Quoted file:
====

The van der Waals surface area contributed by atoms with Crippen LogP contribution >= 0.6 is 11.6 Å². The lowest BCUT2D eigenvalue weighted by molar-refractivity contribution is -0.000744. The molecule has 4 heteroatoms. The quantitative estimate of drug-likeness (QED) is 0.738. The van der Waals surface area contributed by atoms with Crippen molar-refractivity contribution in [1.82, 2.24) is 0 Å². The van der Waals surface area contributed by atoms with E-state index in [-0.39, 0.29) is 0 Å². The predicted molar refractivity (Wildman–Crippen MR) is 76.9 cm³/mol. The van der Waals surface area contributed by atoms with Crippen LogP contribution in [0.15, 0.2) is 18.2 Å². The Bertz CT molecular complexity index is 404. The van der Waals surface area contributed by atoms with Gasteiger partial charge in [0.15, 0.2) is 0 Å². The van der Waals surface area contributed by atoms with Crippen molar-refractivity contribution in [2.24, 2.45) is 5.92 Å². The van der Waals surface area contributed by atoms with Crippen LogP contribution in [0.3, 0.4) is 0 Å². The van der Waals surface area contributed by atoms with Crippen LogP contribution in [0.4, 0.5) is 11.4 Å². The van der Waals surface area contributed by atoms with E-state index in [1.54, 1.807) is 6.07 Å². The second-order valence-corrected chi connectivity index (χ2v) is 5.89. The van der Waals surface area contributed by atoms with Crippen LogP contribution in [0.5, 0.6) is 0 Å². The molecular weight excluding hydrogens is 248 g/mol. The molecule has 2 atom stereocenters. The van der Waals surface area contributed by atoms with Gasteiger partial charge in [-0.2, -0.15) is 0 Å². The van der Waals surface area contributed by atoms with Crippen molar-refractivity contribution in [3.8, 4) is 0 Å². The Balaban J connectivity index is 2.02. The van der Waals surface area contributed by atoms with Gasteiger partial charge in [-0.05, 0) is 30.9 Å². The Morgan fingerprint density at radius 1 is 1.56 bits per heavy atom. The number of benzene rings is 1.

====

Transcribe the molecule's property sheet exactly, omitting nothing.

The van der Waals surface area contributed by atoms with Crippen LogP contribution >= 0.6 is 11.6 Å². The lowest BCUT2D eigenvalue weighted by molar-refractivity contribution is -0.000744. The molecule has 4 heteroatoms. The quantitative estimate of drug-likeness (QED) is 0.738. The van der Waals surface area contributed by atoms with Crippen molar-refractivity contribution in [1.82, 2.24) is 0 Å². The van der Waals surface area contributed by atoms with E-state index in [-0.39, 0.29) is 0 Å². The predicted molar refractivity (Wildman–Crippen MR) is 76.9 cm³/mol. The van der Waals surface area contributed by atoms with Crippen LogP contribution in [0.15, 0.2) is 18.2 Å². The Bertz CT molecular complexity index is 404. The van der Waals surface area contributed by atoms with Gasteiger partial charge in [0.15, 0.2) is 0 Å². The van der Waals surface area contributed by atoms with Crippen molar-refractivity contribution in [2.24, 2.45) is 5.92 Å². The van der Waals surface area contributed by atoms with Crippen LogP contribution in [0.3, 0.4) is 0 Å². The van der Waals surface area contributed by atoms with Crippen LogP contribution in [0.4, 0.5) is 11.4 Å². The van der Waals surface area contributed by atoms with E-state index in [1.54, 1.807) is 6.07 Å². The second-order valence-corrected chi connectivity index (χ2v) is 5.89. The van der Waals surface area contributed by atoms with Crippen LogP contribution in [0.5, 0.6) is 0 Å². The molecular weight excluding hydrogens is 248 g/mol. The molecule has 2 atom stereocenters. The van der Waals surface area contributed by atoms with Gasteiger partial charge in [-0.2, -0.15) is 0 Å². The van der Waals surface area contributed by atoms with Crippen molar-refractivity contribution in [3.8, 4) is 0 Å². The Balaban J connectivity index is 2.02. The van der Waals surface area contributed by atoms with Gasteiger partial charge in [-0.05, 0) is 30.9 Å². The Morgan fingerprint density at radius 1 is 1.56 bits per heavy atom. The number of benzene rings is 1.